Wine Ice Cubes

On the 8th day of Christmas…

Wine Ice Cubes

Following on from yesterday’s post for using up leftover prosecco to make jellies, here is another alcohol inspired tip.

If following the new year your liver can’t quite face finishing off any leftover wine but you can’t bear to throw the final dregs away, a good idea is to freeze the remnants into ice cubes that can later be used for cooking as and when recipes call for it. Not only does this mean you get to avoid tipping any leftover wine down the sink, but also that you don’t have to open an entire new bottle when a recipe may only call for a splash.

I freeze any leftover wine in ice cube trays, once frozen I tend to remove from the ice trays and store in freezer bags. If you’re a meticulous cook, you can always measure the volume of each ice cube  so you now how many to use in a recipe, however I must admit that I always just throw in an indiscriminate amount of ice cubes when needed, either taking them out to defrost in advance or sometimes just throwing them in still frozen.

It’s a great tip that can also be used to freeze items such as leftover stock, curry pastes or lemon/lime juice. In fact I’m a big advocate of freezing ingredients when I’m unable to use them up before they’re likely to spoil and have written about this previously  here, if you’d like some further ideas.

Prosecco Clementine Jellies

On the 7th day of Christmas…

Prosecco Clementine Jellies

Happy new year!

Chances are that some of you may be letting in the new year with a sore head, chances may also be that some of you have guests coming round with new year greetings.

If you’ve managed to open any prosecco, champers or other fizz but shock horror, somehow failed to get through the whole bottle, a good use is prosecco jellies.

Here’s a lovely festive recipe from James Martin for clementine jellies but they’re equally as lovely with pomegranate (May need to add some sugar with this concoction) or other festive fruits.

Now these will take a few hours to set so it might be a bit of an early start which a hangover could hinder, but other than that they’re a easy and crowd pleasing desert to tackle so you can greet New Year’s Day guests with some fizzy jelly wonders.

Lemon Drop Martini

On the 6th day of Christmas …

Lemon drop martini

As it’s New Year’s Eve, I thought it appropriate to share one of my favourite cocktail recipes.

This was discovered whilst attempting to deplete the contents of a relatives drinks cabinet, so I feel that it’s perfectly legitimate to classify it as a food waste recipe.

It’s not just food that gets over bought at Christmas but wine and spirits as well. I’m sure a lot of you will have numerous random liquors in the cupboard such as the classic creme de menthe, or as used in this recipe, triple sec/orange liquor.

Most of these beverages aren’t designed to drink neat, they’re meant to be mixed with other spirits and mixers to create some quite delicious tipples. Also it’s a common misconception that liquors last forever, whilst they may still be drinkable it’s likely that the alcohol content will have largely evaporated over time.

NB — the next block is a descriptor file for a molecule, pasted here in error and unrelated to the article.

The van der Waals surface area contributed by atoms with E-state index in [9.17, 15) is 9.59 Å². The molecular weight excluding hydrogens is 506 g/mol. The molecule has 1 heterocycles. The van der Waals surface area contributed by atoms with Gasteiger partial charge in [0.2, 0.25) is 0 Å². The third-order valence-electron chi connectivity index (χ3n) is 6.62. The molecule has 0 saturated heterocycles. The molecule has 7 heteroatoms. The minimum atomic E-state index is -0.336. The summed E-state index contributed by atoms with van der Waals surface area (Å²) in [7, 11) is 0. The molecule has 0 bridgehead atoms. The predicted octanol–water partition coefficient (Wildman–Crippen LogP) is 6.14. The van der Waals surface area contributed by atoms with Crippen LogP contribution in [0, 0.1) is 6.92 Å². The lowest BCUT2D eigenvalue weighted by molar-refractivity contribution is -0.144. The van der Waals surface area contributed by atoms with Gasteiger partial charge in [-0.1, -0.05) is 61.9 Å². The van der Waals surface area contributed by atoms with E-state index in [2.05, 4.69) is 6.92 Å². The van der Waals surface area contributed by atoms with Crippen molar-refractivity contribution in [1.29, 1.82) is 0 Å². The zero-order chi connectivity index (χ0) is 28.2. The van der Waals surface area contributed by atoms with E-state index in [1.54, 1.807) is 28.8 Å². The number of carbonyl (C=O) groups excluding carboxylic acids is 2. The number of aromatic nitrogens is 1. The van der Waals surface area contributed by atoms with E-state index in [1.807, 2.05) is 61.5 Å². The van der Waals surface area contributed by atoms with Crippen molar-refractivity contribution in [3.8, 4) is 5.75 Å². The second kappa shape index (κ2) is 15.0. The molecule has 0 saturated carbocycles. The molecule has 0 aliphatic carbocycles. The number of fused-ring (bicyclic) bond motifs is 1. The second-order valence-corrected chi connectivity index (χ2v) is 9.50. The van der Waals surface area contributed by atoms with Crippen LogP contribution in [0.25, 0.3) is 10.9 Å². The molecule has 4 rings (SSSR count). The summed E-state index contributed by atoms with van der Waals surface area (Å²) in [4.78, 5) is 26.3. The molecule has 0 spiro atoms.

A lemon drop is a classic martini cocktail and there are numerous variations however here’s the recipe I tend to follow (makes 2)

Sugar
75ml vodka
75ml lemon juice
25ml triple sec

Use a slice of lemon to wet the rim of a martini glass (or a tumbler/champagne flute if you don’t have)

Roll the rim of the glass over a plate of sugar to create a sugar rimmed glass. The sweetness of the sugar on the glass takes the edge off the bitterness of the lemon and also looks quite impressive.

Pour all other ingredients into a cocktail shaker over ice

Shake and strain into martini glass.

A tip that I learnt from my days as a bartender was never shake too much as you only want to chill the drink and not dilute it with melted ice but hey where’s the fun in that? It’s New Year, feel free to let your best Tom Cruise cocktail impression loose.

A delightful tipple to greet your new year guests with.

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Cheese Pinwheels

On the 5th day of Christmas…

Cheese Pinwheels

As it’s almost new year and almost time for yet another party, I thought I’d post a recipe idea that can be used as quick and simple dinner party nibbles.

Cheese is another ingredient that we seem to buy in abundance over Christmas; when else is it acceptable to essentially create your own cheese room.

If you haven’t managed to demolish the mound of cheese in your fridge over Christmas, cheese pinwheels are a wonderful way of getting through it and provide either a yummy snack, a dinner party canapé or a handy lunch for later in the year as they can  be frozen when cooked.

If you google cheese pinwheels you’ll find hundreds of recipes but simply put you will need pre-made puff pastry, tomato puree and of course cheese.  Other ingredients such as herbs, ham and vegetables can also be added for other variations.

All you have to do is take a sheet of puff pastry, smother it in tomato puree, sprinkle with the cheese and any other additional ingredients and roll. To create the rolls, cut the topped pastry into strips of around 2-3cm thick, roll into a pinwheel and bake according to the puff pastry instructions on the packet.

Simple, cheesy goodness.